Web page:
There is at least one factor common to the exodus of people of Central America to the U.S., the civil war in Syria, and the fleeing of residents of the Sahel in Africa to Europe. That factor is drought, which scientists report has been worsened by human caused climate change, resulting from the burning of fossil fuels: coal, oil, and natural gas.

For example, on April 2, the PBS Newshour reported that farmers in Honduras suffered significant loses of coffee and corn (maize), leaving them financially destitute and hungry. Many have chosen to travel north to the U.S. border and surrender to the U.S. Border Patrol.

Such migrations will surely increase, if we don’t reduce the emission of greenhouse gases (GHGs) into the atmosphere. Polling indicates voters are ready to do this. However, the deniers in the U.S. Congress, including our Congressman Mike Rogers, continue to resist legislative action. 

Rogers recently stated that the climate has always been changing. Apparently, he rejects the fact that humans have a role in increased levels of GHGs in the atmosphere. We have known for 150 years that carbon dioxide causes heat to be retained in our air. There is simply no significant source of the increasing amount of GHGs other than the burning of fossil fuels. 

Congressman Rogers and others who think like him must reverse course and help solve this serious problem. They should support H.R. 763, Energy Innovation and Carbon Dividend Act of 2019. You can look it up at congress.gov.

David Newton,

Auburn resident

Two genera of socialism

I just got around to reading the column of Ralph Morris, titled "Bedtime for Bernie Sanders,” in the March 28 Villager.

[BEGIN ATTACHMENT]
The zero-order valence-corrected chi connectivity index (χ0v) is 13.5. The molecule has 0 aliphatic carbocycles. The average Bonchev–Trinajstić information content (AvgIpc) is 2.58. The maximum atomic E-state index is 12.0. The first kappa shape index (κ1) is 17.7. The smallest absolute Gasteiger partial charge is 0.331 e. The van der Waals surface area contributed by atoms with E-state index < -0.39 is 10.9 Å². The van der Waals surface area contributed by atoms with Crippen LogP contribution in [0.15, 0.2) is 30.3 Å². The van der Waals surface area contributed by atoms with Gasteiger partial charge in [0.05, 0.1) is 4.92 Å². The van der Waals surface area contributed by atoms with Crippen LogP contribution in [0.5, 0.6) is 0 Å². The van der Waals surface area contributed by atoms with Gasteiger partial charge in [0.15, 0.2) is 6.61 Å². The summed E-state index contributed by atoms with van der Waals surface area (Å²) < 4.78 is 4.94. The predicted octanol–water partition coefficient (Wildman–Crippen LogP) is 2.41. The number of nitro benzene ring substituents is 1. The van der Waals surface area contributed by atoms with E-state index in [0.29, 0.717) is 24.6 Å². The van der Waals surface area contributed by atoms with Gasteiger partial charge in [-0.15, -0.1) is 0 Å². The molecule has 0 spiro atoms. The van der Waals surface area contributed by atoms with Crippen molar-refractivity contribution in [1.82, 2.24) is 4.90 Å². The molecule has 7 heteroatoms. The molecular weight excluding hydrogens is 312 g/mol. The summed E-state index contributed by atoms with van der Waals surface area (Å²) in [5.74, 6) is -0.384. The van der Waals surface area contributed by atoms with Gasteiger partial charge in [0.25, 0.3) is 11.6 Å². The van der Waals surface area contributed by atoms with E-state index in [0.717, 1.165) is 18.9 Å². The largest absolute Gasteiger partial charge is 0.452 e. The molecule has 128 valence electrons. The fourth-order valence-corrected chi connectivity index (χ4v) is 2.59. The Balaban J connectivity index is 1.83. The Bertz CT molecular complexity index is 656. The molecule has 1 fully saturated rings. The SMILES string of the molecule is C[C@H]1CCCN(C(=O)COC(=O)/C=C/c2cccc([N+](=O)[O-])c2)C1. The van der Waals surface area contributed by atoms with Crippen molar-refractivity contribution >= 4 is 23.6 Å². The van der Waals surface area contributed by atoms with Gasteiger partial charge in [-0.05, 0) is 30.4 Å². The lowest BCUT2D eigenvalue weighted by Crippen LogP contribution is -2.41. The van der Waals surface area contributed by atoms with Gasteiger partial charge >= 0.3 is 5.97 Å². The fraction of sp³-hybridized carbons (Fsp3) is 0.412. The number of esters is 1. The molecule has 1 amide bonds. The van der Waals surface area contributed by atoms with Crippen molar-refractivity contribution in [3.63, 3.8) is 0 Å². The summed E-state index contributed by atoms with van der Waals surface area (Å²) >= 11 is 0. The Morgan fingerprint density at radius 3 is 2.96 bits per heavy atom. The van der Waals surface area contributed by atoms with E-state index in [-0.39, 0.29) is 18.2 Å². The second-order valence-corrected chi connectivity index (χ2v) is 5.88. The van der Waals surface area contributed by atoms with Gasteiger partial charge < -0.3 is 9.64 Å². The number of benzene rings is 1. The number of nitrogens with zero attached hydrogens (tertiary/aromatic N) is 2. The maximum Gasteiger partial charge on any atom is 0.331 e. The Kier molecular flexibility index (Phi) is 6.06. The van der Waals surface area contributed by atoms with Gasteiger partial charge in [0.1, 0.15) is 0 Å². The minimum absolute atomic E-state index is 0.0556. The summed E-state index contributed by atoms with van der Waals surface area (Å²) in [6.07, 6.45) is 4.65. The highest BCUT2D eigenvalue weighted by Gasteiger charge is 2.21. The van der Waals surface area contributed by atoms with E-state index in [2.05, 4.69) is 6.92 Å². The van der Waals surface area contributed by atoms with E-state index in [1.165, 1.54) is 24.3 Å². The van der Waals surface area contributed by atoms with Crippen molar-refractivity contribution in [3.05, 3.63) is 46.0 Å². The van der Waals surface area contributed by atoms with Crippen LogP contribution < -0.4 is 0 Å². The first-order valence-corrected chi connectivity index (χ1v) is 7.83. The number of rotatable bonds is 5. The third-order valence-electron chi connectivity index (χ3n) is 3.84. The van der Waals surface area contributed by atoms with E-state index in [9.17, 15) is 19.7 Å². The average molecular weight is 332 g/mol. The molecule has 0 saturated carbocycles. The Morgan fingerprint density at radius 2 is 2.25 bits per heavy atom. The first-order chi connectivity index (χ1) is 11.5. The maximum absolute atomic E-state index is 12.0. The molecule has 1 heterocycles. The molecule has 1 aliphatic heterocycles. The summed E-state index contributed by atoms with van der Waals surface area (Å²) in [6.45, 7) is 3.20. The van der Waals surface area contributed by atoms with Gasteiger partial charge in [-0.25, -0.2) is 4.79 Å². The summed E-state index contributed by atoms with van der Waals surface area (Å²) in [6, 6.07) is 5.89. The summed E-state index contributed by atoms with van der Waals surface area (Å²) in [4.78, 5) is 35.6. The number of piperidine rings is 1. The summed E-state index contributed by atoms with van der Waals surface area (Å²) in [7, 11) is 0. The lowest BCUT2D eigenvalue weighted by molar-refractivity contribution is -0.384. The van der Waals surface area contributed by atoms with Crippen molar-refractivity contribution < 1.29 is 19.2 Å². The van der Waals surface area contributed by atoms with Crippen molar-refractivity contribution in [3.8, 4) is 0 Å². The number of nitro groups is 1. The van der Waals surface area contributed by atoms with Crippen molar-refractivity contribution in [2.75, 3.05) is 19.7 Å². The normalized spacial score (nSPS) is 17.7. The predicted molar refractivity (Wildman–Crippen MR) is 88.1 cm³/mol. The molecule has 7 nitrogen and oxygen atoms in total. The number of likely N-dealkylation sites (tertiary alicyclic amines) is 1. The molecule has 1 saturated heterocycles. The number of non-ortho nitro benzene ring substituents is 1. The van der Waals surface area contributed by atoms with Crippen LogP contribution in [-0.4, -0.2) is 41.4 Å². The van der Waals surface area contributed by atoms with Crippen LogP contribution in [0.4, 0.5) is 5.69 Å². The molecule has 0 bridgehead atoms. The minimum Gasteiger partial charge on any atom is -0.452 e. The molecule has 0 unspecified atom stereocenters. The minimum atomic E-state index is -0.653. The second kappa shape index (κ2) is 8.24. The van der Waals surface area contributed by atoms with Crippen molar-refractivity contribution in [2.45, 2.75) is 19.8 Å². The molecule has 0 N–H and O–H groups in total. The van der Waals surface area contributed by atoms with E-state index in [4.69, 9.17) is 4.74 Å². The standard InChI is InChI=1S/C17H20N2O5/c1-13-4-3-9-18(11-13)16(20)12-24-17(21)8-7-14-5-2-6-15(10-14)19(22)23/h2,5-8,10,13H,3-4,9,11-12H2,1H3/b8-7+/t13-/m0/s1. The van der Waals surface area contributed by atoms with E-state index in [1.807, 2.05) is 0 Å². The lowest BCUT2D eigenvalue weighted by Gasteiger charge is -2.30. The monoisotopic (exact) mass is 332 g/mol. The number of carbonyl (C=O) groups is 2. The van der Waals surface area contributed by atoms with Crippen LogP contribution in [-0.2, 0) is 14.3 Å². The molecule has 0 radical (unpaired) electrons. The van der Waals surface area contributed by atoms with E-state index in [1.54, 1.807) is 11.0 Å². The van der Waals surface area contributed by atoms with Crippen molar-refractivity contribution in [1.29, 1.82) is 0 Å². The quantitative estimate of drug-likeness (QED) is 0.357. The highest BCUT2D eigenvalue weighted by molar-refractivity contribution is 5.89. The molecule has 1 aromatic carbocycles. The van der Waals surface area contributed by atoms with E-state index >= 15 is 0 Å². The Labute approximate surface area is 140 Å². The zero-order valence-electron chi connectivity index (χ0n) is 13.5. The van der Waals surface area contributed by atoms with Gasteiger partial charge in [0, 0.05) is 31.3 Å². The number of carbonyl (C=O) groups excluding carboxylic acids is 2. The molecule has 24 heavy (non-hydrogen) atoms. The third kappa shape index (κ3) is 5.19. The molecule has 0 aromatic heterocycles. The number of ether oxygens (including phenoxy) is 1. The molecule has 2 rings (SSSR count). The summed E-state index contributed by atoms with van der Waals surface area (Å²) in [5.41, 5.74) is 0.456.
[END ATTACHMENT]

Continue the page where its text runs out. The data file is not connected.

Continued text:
When I read "His brand of National Socialism ..." in the second paragraph, I expected the rest of the piece to be the kind of mendacious right-wing smear-from-another-planet that Republicans have had to resort to since Obama was sworn in in 2008.  But I was wrong.  

Columnist Morris later exhibits some of the gentler sentiments ("Democracy is about 'we'-the people. 'I' may be the most dangerous word in the English language.") that exist only rarely in the minds of the radical right. In fact, Bernie Sanders himself would sympathize with some of his views.      

I think the problem with Mr. Morris's views arise from his not realizing that the meaning of the word "socialism" has changed over the past 60 years. 

The "democratic socialism" expounded by Bernie Sanders is not the "socialism" of Venezuela, or the Soviet Union and its satellites, nor of the People's Republic of China, nor of Cuba, Vietnam, and Cambodia (yikes!). It is, rather, the socialism of Canada, most of northern and central Europe, and possibly Costa Rica, Japan, New Zealand, Australia, and Singapore. (I'm not that sure of these last 5.)  

Obviously, the family of "socialisms" has at least two distinct genera, and it does no good for the general discourse to ignore the distinction between them.

Peter Johnson,

Auburn resident

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